Funny ladies are raising their profile this year—from Mindy Kaling and Tina Fey's memoirs to Kristen Wiig scoring a hit with "Bridesmaids" and being named GQ's "Bro of the Year."
They've landed leading roles in movies centered around crude guy humor. Take Cameron Diaz in "Bad Teacher," Anna Faris in "What's Your Number?" and Mila Kunis in "Friends with Benefits." Kunis, who is the voice of Meg on "Family Guy," was named GQ's "knockout" in its Men of the Year issue and attended the Marine Corps Ball.
And lately women are the center of attention on the small screen. Rosie O'Donnell moved to Chicago and has a talk show on the Oprah Winfrey Network. Chelsea Handler, the only female late-night talk show host, recently got a contract extension for "Chelsea Lately" and will have her new scripted show "Are You There, Chelsea?" premiere in January on NBC.
Not only are women the stars of a slew of new comedy series, but they also created the shows, including Fox's "New Girl," CBS's "2 Broke Girls," and NBC's "Up All Night," and "Whitney."
"I do think there has been this deeply held and widespread belief in Hollywood that women aren't as funny as men. Maybe we're just at the beginning now of seeing that start to evolve and change. Of course, that's a stereotype and not true," said Martha Lauzen, executive director of the Center for the Study of Women in Television and Film at San Diego State University.
However, it's still too early to tell whether the huge success of "Bridesmaids" will have some kind of carryover effect for women working in comedy. For example, some thought that Kathryn Bigelow – the first woman to win the Oscar last year for "The Hurt Locker" - would have led to more women directing, but it hasn't turned out that way, she said. The tracking of employment figures on screen and behind the scenes ultimately will show whether women are really having a better year this year.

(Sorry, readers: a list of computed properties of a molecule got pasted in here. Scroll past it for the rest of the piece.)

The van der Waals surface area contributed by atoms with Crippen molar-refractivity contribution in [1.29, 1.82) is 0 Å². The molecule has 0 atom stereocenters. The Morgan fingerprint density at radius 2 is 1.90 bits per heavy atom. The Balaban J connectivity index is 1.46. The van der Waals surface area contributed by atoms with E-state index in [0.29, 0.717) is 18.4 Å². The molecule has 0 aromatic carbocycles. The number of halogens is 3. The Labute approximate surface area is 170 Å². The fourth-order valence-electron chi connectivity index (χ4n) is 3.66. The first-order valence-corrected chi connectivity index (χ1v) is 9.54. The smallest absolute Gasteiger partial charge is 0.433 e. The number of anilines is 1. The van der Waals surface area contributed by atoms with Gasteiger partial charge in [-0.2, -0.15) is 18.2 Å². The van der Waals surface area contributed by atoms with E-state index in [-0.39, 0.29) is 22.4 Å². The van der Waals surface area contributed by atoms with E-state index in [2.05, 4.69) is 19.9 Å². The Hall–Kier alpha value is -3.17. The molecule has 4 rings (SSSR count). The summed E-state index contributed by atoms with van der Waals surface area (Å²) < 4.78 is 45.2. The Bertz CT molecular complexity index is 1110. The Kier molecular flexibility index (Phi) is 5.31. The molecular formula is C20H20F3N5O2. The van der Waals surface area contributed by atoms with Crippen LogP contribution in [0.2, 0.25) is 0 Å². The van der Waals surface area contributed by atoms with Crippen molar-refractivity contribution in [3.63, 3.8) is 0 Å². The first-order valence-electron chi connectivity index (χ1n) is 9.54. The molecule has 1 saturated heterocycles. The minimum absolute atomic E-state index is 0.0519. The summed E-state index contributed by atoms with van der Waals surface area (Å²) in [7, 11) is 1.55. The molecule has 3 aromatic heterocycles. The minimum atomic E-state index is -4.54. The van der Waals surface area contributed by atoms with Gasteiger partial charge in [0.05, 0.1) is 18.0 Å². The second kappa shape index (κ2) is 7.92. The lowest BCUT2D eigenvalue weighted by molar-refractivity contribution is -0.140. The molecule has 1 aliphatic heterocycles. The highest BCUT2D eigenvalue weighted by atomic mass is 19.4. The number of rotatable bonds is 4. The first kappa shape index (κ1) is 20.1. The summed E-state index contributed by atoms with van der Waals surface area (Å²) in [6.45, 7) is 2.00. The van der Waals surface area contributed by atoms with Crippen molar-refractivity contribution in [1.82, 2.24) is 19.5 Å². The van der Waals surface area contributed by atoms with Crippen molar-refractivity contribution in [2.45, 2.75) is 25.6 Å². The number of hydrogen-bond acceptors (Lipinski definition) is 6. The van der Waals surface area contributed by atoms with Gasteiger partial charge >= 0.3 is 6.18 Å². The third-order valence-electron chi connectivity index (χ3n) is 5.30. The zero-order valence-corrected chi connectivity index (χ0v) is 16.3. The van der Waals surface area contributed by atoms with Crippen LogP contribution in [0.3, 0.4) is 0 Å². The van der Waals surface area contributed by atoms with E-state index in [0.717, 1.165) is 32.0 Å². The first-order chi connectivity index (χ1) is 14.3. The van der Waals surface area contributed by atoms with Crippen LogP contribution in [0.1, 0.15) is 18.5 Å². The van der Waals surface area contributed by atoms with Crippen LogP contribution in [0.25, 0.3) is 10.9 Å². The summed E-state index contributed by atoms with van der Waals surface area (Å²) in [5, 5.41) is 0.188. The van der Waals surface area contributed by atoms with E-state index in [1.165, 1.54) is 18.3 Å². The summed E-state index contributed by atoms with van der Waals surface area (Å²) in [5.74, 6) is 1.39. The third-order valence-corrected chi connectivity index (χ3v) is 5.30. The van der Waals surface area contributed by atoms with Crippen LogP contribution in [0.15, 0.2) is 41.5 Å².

For the past 10 to 15 years, there's only been small, steady incremental growth in the number of women working both on screen and behind the scenes in prime-time television yet that growth seems to have hit a wall recently, Lauzen said.
To change what's on screen, there has to be change behind the scenes, she said.
"When you have a woman – and all it takes is one – when you have one women in a position of power behind the scenes as a creator of a TV series, show runner or writer, not only do you get more female characters on screen, but a different kind of female character, a more powerful female character," Lauzen said.
Well, the industry took notice at funny female writers and performers who succeeded as central characters of shows such as NBC's "30 Rock" with Fey and "Parks and Recreation" with Amy Poehler, and now is trying to copy that formula, said Michael Niederman, chairman of the TV Department at Columbia College Chicago.
"It's nothing more than the entertainment business always is obsessed with the new," he said.
Mickey O'Connor, managing editor of TVGuide.com, agrees there has been a domino effect in particular with NBC. While many TV shows are written by men, this latest cycle strays from that. "Certainly, there have been funny women on television shows, but I think you'll find this is sort of something different in that women are creating the material," he said.
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